INFANTILE HYPERTROPHIC PYLORIC STENOSIS
It is hypertrophy of musculature of pyloric antrum, especially the circular muscle fibres, causing primary failure of pylorus to relax. Duodenum is normal. There is increased risk of developing the condition if newborn gets erythromycin or azithromycin in first 14 days after birth.
- Common in first born males (4:1).
- Incidence is 4 in 1000 births.
- It is familial.
- It is seen between 3rd and 6th weeks of age of an infant, the
- time taken by the hypertrophied muscle to cause complete
- Vomiting—forcible, projectile and non-bilious.
- Visible gastric peristalsis (VGP).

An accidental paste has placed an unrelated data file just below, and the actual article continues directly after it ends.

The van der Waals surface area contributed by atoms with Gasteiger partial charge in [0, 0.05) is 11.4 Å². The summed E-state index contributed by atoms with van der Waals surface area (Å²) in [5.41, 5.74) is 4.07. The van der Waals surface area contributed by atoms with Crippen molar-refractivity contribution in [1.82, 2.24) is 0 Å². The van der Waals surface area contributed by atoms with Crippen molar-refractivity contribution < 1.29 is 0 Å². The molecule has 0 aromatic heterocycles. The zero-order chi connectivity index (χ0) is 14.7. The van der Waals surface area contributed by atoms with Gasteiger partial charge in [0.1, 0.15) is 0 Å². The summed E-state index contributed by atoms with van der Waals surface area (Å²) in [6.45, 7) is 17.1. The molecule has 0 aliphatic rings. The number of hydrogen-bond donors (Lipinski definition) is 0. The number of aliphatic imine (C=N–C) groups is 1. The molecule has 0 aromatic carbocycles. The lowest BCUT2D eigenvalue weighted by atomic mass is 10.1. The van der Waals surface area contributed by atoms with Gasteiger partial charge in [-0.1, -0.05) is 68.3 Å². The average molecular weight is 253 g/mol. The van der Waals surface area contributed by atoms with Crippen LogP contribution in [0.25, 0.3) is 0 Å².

- Palpable lump of hypertrophied pylorus which is better felt
- from left side, as a mobile, smooth, firm, olive like mass,
- with all borders well made out, moves with respiration, with
- impaired resonance on percussion. It is the most important
- clinical feature (95%).
- Dehydration and loss of weight.
- Electrolyte imbalance—hypokalaemic metabolicalkalosis.
ULTRASOUND ABDOMEN —Doughnut sign.
Pyloric muscle 4 mm or more in thickness.
Length of pyloric canal >14 mm.
Cervix sign on long axis, target sign on short axis.
Barium meal shows obstruction.
Contrast study is not commonly done; but when it is done, it shows ‘string sign’ or ‘railroad track sign’ or ‘double track sign’ with pyloric obstruction.
- Correction of dehydration and electrolyte imbalance.
- Ramstedt’s operation—
- Laparoscopic pyloromyotomy is becoming popular.
- Endoscopic pyloromyotomy
- Balloon dilatation